Adult smoking rates have dropped from 42% in 1965 to 21.3% today, but the rate of decrease is slowing, according to the Centers for Disease Control and Prevention’s (CDC’s) Morbidity and Mortality Weekly Report (MMWR). The report also found use of cigars and smokeless tobacco products remains unchanged.

Meanwhile, use of electronic cigarettes, or e-cigarettes, is rising rapidly. The number of adults who smoked traditional cigarettes and said they had tried e-cigarettes doubled from 10% in 2010 to 21% in 2011, the CDC reports. The number of high school students who reported ever using an e-cigarette also rose from 4.7% in 2011 to 10% in 2012.

This MMWR report provides the most recent national estimates of tobacco use among adults 18 years old or older, using data from the 2012–2013 National Adult Tobacco Survey. The survey assessed use of the following tobacco products: cigarettes, cigars/cigarillos/filtered little cigars, regular pipes, water pipes/hookah, e-cigarettes, chewing tobacco/snuff/dip, snus (oral snuff), and dissolvable tobacco products.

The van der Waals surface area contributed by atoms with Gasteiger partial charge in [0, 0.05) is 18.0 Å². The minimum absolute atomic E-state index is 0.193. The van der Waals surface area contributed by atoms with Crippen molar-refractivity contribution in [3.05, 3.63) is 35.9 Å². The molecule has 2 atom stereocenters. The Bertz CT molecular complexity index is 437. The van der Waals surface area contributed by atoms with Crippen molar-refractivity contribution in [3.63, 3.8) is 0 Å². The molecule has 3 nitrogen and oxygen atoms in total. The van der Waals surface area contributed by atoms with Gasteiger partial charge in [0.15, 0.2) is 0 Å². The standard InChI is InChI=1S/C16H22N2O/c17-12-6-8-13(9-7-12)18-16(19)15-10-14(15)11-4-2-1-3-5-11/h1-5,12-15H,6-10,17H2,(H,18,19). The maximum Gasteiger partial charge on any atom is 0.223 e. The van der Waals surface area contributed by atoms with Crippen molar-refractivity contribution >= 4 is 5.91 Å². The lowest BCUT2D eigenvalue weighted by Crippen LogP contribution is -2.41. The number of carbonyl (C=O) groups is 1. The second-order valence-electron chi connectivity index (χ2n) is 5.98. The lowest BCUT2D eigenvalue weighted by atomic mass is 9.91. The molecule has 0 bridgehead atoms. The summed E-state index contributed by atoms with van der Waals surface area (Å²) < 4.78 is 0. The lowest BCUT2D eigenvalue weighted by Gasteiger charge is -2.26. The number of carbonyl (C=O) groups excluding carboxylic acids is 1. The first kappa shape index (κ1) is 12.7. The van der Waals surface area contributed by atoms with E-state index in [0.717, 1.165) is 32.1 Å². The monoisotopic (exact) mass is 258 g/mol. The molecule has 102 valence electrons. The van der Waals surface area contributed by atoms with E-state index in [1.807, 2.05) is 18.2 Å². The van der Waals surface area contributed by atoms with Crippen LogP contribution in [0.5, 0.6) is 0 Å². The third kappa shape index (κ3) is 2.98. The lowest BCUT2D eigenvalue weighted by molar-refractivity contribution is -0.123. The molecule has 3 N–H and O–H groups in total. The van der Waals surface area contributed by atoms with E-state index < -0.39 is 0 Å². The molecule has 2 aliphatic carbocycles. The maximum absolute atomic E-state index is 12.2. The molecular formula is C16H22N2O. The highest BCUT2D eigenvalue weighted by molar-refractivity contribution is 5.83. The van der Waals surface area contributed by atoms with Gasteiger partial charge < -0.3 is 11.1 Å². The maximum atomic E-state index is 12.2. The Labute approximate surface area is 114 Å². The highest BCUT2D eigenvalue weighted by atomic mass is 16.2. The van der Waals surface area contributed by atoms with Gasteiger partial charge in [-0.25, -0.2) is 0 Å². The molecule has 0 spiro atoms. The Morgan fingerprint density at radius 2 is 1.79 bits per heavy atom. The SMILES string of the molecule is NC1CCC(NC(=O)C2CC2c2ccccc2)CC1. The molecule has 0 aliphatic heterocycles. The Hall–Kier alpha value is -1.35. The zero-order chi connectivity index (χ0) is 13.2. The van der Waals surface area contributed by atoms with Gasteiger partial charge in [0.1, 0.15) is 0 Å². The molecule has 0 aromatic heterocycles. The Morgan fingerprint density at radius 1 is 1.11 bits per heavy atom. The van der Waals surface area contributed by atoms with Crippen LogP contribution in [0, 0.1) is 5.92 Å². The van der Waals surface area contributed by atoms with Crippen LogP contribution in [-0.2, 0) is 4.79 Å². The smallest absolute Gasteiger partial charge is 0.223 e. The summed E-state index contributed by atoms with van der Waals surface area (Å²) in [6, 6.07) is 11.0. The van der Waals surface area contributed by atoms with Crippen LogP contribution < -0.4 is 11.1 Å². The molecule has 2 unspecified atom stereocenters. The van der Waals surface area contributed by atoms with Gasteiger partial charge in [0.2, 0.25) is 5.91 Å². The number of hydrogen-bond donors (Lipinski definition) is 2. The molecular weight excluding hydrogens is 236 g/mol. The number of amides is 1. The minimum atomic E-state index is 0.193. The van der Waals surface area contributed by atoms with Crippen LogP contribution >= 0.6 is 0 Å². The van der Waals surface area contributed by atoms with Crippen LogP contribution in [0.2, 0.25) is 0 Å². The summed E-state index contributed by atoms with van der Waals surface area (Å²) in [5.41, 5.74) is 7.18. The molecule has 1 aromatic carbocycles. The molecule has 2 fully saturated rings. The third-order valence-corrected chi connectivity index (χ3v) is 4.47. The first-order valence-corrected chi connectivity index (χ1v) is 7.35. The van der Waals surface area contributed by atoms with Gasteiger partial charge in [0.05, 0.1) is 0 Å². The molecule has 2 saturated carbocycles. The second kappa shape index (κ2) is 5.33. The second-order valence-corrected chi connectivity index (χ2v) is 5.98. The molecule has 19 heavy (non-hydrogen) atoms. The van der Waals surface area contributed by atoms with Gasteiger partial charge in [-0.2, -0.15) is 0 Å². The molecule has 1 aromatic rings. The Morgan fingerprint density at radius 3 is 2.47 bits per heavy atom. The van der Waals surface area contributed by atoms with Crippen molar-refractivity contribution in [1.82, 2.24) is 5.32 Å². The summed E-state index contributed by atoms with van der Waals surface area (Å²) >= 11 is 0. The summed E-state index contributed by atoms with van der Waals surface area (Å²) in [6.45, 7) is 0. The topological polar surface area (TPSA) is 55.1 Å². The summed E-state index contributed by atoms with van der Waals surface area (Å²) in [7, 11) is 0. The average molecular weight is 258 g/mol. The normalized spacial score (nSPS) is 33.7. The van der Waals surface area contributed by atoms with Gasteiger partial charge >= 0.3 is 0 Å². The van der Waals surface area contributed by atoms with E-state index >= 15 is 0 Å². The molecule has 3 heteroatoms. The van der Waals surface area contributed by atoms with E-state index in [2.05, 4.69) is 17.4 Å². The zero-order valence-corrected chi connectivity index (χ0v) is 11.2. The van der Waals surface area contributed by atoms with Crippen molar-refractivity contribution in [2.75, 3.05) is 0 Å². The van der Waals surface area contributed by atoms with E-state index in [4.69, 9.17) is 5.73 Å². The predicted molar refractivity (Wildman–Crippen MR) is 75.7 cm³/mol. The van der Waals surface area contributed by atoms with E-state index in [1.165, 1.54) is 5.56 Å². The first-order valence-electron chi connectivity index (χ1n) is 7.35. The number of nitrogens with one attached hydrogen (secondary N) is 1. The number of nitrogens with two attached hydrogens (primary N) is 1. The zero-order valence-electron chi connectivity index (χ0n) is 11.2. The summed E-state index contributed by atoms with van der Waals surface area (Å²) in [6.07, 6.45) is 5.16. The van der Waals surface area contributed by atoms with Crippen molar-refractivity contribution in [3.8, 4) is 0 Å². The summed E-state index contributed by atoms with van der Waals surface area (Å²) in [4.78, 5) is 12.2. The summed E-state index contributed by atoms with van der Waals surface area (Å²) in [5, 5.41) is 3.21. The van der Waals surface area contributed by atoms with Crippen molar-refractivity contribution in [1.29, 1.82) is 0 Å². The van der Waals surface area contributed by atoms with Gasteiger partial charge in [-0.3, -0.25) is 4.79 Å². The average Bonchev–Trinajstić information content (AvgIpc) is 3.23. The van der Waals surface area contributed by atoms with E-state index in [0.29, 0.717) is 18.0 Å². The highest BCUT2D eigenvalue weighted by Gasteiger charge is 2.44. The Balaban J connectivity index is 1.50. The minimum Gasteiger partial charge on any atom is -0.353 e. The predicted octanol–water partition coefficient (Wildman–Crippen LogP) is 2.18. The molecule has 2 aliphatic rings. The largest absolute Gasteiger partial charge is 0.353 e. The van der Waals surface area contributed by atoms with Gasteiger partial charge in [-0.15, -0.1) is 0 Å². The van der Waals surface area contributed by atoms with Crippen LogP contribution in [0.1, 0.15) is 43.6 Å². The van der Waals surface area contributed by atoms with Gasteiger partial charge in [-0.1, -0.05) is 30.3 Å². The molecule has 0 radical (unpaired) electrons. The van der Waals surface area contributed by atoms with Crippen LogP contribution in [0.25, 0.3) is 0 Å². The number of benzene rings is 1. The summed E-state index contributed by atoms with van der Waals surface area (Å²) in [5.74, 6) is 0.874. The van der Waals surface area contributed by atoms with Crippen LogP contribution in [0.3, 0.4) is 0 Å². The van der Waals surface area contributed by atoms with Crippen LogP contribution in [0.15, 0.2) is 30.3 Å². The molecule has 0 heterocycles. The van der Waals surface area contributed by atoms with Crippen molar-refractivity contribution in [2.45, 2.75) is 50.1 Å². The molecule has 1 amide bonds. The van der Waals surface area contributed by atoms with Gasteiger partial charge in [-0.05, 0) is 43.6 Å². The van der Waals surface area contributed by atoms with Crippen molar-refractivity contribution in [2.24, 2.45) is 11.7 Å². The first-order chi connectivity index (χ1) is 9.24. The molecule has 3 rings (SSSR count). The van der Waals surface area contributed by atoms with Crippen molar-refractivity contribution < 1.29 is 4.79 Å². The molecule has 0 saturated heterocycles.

The findings indicate that 21.3% of US adults used a tobacco product every day or some days, and that number rises to 25.2% when those who used a tobacco product every day, some days, or rarely are included. Of those 21.3%, 73.4% in this group used 1 or more tobacco products daily.

Prevalence of use of specific tobacco products every day or on some days was as follows: cigarettes, 18.0%; cigars/cigarillos/filtered little cigars, 2%; regular pipes, 0.3%; water pipes/hookah, 0.5%; e-cigarettes, 1.9%; and smokeless tobacco, 2.6%.